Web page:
anything that has a slowing or stopping effect.
The comment I replied to by tombrossman used the terms coast and down-shift, which are both commonly referred to as engine braking
Slowing down as a result of a premeditated thought (does that kid play with a ball which might become loose? is that kid accompanied by his parents? is that kid really a kid or just a small adult person?) is more than mere braking, that's what I was trying to say.
In Massachussetts, the number of deaths per 100 million miles driven is 0.66. Those are the massholes. By contrast, it was reported that Uber required human intervention once in thirteen miles while Waymo required human intervention once every 5000+. Those are not directly comparable to fatality statistics because the interventions are also for things like avoiding disturbing events like hard braking, but they are still illustrative.
Let those orders of magnitude sink in. The humans are driving in all weather conditions all over the country while self-driving cars are in (generally) sunny relatively controlled areas.
Personally, I have hope that we can eventually beat humans, but these kinds of statistics call for a careful, deliberative introduction of this technology.
Your stats not even remotely "illustrative" of anything other than what they say of the presenter.
EDIT: Also, consider what avoiding "hard braking", which was a large reason for human interventions iirc, actually means. It means either that the computer jams on the brakes hard for no reason or that it only realized it needed to brake substantially after a human would have realized the necessity.
EDIT2: Uber had driven 3 million miles at the time of the death according to the below article. A single incident does not statistics make, but based on the NSTB analysis so far, that version of the software made a systematic error. That puts Uber's score at very handwavy 33.33 per 100 million miles. I'm sure the number will change with software revisions and just from random chance. https://www.nytimes.com/2018/03/19/technology/uber-driverles...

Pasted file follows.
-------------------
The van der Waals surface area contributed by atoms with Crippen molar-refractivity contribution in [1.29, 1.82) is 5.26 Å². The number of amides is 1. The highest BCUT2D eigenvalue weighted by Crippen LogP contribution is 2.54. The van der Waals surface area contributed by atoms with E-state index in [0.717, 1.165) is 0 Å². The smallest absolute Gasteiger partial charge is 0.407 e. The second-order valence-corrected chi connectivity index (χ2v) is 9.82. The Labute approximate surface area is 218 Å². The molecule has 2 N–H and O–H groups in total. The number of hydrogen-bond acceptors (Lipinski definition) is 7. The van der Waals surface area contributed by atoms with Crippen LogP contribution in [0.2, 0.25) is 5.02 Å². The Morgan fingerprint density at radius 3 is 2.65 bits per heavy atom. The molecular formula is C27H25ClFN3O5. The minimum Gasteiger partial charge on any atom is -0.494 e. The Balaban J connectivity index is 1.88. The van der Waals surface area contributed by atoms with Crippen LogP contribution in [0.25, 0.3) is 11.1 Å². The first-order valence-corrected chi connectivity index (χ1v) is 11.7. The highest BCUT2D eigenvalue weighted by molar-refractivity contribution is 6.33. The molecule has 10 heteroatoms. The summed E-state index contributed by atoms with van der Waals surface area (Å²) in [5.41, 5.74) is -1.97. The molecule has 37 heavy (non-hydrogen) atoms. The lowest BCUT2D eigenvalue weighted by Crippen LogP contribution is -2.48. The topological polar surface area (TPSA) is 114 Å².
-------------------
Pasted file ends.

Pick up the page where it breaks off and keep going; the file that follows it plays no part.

EDIT3: I should mention that I was initially hesitant to compute this "statistic" because it's so raw and will wildly fluctuate. Interventions are more solid statistically. I don't think it's crazy for someone to look at a heavy box of metal that requires constant supervision to do the right thing and conclude in the absence of (appropriately) extensive testing that it's dangerous.
So for instance if the software is providing a buggy output and the car is stopped for debugging, recalibration, etc that counts as a disengagement. And that is indeed, by far, the most common occurrence. It's extremely rarely to actually avoid a crash - let alone your fixation with "hard braking." Some companies, such as Nvidia, specifically clarify that literally 0 of their disengagements (in their case out of 109) had anything to do with extraneous conditions such as road surface, construction, emergencies, etc.
 - https://www.dmv.ca.gov/portal/dmv/detail/vr/autonomous/disen...
EDIT: I'm looking at Waymo's totals, whom I consider to be a safer player than Uber. The data totals come from your link on their page 2 Table 2: Disengagements by Cause. The time period spans Dec. 2016 to Nov. 2017.
Disengage for a recklessly behaving road user: 1
Disengage for hardware discrepancy: 13
Disengage for unwanted maneuver of the vehicle: 19
Disengage for a perception discrepancy: 16
Disengage for incorrect behavior prediction of other traffic participants: 5
Disengage for a software discrepancy: 9
You'll also notice the paragraph in Waymo's report, which is typical: "Note that, while we have used, where applicable, the causes mentioned in the DMV rule (weather conditions, road surface conditions, construction, emergencies, accidents or collisions), those causes were infrequent in our experience. Far more frequent were the additional causes we have labeled as unwanted maneuver, perception discrepancy, software discrepancy, hardware discrepancy, incorrect behavior prediction, or other road users behaving recklessly."
In other words, they ended up disengaging because of "emergencies", which your imminent hard braking would apply as - exactly 0 times.
The sample size is obviously too small to be certain, but that does not look good.
This tagline ignores the fact that every new technology ever invented has killed people. Machines fail. Buildings collapse. Bras and vending machines and popcorn and fire hydrants all kill people. The simple passage of time on large projects kills people.
People are going to die no matter what. If we can reduce the body count then that's a win.
Thank you :)
Is this article a satire?
This is not just a Uber problem - it is pervasive across most manufacturers. The rate at which these AVs are getting better essentially means we won't have "human level" cars in a long time.